Can We Really See Through Another's Eyes?

Can We Really See Through Each Other's Eyes?

Why is it so easy for us to get lost in our own way of seeing things? When I look back at my interactions with Hugh the year after his traumatic brain injury, at our moments of irritation that preceded an argument, I see that many of them stemmed from a complete lack of understanding — and sometimes, from our refusal to acknowledge — that his injury impacted us in completely different ways.

I know I’ve heard of “perspective taking” many times, but learning about it and properly executing it are two entirely different things. Before a traumatic brain injury, two people might interact one way, but after a TBI, interactions are often different in ways we can’t explain. Could it be that we don’t understand what the other has been through? Maybe if we could learn to truly see through each other’s eyes, we could better understand one another, and that understanding would spark meaningful discussions without the kind of judgments that lead to criticism and disagreement.

Ellen Galinsky, author of Mind in the Making: The Seven Essential Life Skills Every Child Needs, says, “Perspective taking calls on many of the executive functions of the brain. It requires inhibitory control, or inhibiting our own thoughts and feelings to consider the perspectives of others; cognitive flexibility to see a situation in different ways; and reflection, or the ability to consider someone else’s thinking alongside our own.”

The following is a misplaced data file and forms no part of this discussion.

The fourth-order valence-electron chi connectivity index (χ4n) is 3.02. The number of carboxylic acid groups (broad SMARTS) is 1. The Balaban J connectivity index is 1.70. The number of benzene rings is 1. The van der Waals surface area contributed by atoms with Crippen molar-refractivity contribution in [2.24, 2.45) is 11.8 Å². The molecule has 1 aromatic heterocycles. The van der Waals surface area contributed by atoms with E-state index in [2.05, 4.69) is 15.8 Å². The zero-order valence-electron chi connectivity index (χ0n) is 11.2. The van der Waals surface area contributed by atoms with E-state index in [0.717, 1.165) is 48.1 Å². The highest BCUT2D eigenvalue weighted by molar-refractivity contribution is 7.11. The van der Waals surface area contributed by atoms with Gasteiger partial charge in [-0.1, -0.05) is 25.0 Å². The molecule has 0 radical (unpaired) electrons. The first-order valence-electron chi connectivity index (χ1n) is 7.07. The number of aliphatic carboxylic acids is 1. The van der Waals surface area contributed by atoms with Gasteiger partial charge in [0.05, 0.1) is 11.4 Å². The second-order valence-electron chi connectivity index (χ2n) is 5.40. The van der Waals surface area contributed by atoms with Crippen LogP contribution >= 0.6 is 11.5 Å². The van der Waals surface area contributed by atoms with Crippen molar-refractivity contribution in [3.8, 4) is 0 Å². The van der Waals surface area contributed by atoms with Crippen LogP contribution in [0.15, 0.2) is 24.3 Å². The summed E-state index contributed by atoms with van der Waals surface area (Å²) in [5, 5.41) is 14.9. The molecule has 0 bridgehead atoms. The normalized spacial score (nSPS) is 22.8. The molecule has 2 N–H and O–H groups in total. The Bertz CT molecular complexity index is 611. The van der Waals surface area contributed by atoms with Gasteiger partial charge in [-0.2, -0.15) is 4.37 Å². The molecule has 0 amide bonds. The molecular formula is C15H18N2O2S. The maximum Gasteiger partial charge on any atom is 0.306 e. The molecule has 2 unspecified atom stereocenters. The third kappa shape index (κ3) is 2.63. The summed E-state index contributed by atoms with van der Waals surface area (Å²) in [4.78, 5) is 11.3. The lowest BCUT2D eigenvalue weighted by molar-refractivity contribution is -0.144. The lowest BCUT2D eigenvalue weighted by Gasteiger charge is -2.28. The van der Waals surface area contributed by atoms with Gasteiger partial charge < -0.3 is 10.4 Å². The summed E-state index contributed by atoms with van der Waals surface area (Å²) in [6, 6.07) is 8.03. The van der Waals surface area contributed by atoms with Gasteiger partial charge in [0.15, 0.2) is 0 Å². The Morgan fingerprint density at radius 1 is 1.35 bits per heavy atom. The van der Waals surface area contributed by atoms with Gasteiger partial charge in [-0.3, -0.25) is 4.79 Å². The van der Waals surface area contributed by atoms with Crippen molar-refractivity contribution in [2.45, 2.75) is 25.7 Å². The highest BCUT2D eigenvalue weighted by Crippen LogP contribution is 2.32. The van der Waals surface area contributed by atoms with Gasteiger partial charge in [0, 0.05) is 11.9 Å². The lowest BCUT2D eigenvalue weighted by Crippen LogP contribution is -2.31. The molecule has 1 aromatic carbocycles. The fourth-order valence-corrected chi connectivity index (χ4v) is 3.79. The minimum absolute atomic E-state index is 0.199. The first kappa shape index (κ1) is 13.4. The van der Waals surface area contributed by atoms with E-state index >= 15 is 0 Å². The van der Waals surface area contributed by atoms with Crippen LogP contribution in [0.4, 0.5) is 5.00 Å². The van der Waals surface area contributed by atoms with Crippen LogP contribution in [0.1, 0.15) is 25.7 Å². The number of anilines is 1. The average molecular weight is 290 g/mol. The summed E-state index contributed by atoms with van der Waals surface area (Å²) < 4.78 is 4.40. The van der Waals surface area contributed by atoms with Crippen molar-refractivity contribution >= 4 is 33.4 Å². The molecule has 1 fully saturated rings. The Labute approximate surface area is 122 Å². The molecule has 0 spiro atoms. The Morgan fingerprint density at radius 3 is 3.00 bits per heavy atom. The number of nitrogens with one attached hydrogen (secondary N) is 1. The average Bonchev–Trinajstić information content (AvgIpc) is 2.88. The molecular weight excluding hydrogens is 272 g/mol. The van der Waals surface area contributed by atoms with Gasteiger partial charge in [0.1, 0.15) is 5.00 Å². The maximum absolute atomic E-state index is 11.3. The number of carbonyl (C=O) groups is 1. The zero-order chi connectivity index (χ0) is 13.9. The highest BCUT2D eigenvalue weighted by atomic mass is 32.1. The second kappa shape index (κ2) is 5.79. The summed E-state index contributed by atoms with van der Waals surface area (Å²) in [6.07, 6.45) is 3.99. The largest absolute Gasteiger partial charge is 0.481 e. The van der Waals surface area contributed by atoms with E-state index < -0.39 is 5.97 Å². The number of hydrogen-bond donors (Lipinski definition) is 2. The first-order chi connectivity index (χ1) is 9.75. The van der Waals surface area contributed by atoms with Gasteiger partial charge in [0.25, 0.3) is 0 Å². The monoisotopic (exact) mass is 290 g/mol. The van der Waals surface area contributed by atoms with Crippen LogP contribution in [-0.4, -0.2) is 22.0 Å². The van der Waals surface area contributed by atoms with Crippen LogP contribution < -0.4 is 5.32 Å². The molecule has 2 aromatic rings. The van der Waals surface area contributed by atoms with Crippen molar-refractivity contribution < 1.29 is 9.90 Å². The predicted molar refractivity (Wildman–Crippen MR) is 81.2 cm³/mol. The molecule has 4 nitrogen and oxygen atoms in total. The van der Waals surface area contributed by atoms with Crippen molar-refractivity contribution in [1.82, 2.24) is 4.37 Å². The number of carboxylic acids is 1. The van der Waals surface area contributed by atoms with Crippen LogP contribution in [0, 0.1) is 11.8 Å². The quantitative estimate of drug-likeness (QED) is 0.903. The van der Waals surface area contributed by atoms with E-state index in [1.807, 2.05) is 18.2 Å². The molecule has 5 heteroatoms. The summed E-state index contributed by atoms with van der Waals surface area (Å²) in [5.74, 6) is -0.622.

Her book is meant to help adults teach children seven skills, one of which is perspective taking, which will instill a love of lifelong learning and assist with goal attainment. I was struck by the three-part nature of perspective taking in this short description. She’s not only talking about trying to see something as our loved one might see it, but inhibiting our own perspective, using cognitive flexibility, and reflecting on what we discover. I had always thought of perspective taking as simply, “walking in another’s shoes.” It’s more complex than that.

In her article “Lessons from Sherlock Holmes: The Importance of Perspective Taking,” Maria Konnikova discusses how we often approach perspective taking from our own egocentric place. We start with our own feelings and move ever so slightly in the direction of the other, rather than going to the place where the other person lives, breathes, sees, and experiences the world. She illustrates her point by showing how Sherlock Holmes would go to the scene of the crime to think. Here he would look, listen, and feel the place to get into the mind of the person who committed the crime. Immersing himself in this identical environment involved all of his senses and crystallized his understanding.

When we think we are taking the perspective of our loved one, are we really? Did I ever really understand what it was like to live in the hospital for thirty-three days, injured and befuddled as my husband was? Did I ever really spend a day in rehab trying to make my mind and body perform simple tasks that once came naturally to me? Did I truly understand Hugh’s frustrations, his confusion, his jumble of post-injury thoughts?